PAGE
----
The second issue that we have is that it’s a full 12 weeks. There’s no other state that provides 12 weeks of paid leave and some of our companies provide—many of our companies already provide paid leave, but not all of them. It’s customized based on the employee, their role, the company, their ability to set aside time. Small businesses obviously have a harder time because you still need to fill that person’s position while they’re gone, presumably. And for certain employers, if you have someone that is very specialized—let’s say they’re managing a large construction project—for them to able to exercise paid leave and leave for twelve weeks without any discussion with the employer and have it be something they are entitled to as a matter of law could create a lot of difficulties. And I’ve spoken to a bunch of folks in the construction industry about this. It would be very problematic.

Many other proposals similar to this, like FMLA, do have special provisions for key employees, highly compensated professionals that would create inclusion. So if you’re a hospital and hired a brain surgeon, for example, and you can’t easily identify another brain surgeon to perform surgeries and it’s life or death … There should be a different way of structuring accommodation for family illness or a new child. So it really is … more about the details. We were pleased to see that this did not require the employer to pay both the person’s salary while they are on leave and, of course, the cost of a replacement worker. So that’s a step in the right direction and we think that this is something that we’re going to continue to talk to the administration and the Legislature about, if we can’t find some ways to accommodate the need for people to be able to spend time with family members when they’re ill or incapacitated without making things impossible for small businesses or for businesses that have highly specialized individuals.”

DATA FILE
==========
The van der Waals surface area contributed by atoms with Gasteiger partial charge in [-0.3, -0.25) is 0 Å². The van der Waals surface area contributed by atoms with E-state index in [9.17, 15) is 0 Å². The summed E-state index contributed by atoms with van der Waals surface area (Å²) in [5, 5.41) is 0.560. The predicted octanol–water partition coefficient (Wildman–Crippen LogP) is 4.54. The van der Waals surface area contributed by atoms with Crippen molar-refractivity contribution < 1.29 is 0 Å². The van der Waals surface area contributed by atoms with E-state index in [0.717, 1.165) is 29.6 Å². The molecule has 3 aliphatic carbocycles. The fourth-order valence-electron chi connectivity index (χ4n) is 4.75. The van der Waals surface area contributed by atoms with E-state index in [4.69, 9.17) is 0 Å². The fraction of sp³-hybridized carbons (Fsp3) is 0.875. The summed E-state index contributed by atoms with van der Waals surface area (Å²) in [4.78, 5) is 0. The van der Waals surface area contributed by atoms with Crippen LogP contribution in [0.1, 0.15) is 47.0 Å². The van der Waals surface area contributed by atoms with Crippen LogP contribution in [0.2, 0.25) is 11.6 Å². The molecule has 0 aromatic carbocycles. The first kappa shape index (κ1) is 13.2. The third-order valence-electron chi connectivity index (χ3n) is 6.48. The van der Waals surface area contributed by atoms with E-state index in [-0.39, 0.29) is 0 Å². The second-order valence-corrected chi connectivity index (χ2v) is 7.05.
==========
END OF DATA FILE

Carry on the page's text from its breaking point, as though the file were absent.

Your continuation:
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Freelancers Union Founder and Executive Director Sara Horowitz

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Horowitz on the “The Freelance Isn’t Free Act”, legislation in the New York City Council:

SH: “The Freelance Isn’t Free Act is a bill in the City Council sponsored by Brad Lander … and has the support now of over 27 City Councilmembers, which is a majority. And what it would do is, it says that if you are freelancing, you have to have a very basic contract and that mandatory contract really makes a big difference and says if the company or the employer hasn’t paid you, you could seek double damages and attorney’s fees. And then it also requires that instead of being paid 30, 60, 90 days at the sort of whim of the company, that you’d have to be paid at 30 days. And so what we’re really trying to do is make this just clear. It’s a little bit of the Wild West where if you’re a traditional employee, you can go to the Department of Labor. There are really severe penalties on employers who don’t pay, including criminal punishment. What we’re just trying to do is to say, as we head into this new workforce, we need to start to build this kind of rationality into it.”

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Horowitz on whether legislators and other elected officials have misconceptions about the freelancers and the gig economy:

SH: “I think that it’s getting better, but first, it was the perception that freelancers are kind of like slackers and it’s just a euphemism for being unemployed. I actually think that’s kind of over, but I think it still remains. … I think the legislation, The Freelance Isn’t Free Act, has started to really educate policymakers that independent workers really are across the whole economic spectrum, really low-wage workers up to professional workers who are all having the same problems of taxation, not getting paid, affording benefits. And I think that universal is really important for people to see that this is hitting people all over the place. And I think it really calls on all of us to be more empathetic and to see that we shouldn’t just segment one part of society and say ‘we care about this group but not that group.’ We’re all human beings. We’re all God’s children. We should see that the struggles we’re having are really ones that others are having. And I think that wage theft in particular shows us that this is happening all over the place, in suburbs and cities, low-wage workers, high-wage workers. It’s really a problem and I think that’s why we see so many groups starting to work on it.”

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Horowitz on the Freelancers Union’s priorities in Albany this session:

SH: “Well, we’re really focused on this Freelance Isn’t Free Act because it would be the first legislation in the country for freelancers on non-payment and it has such implications for other cities across the country that we are just putting our efforts right there now. And I think it’s exciting to have a Mayor and a Speaker that really care so much about working people’s issues that, you know, we really have a chance that this landmark legislation is going to pass.”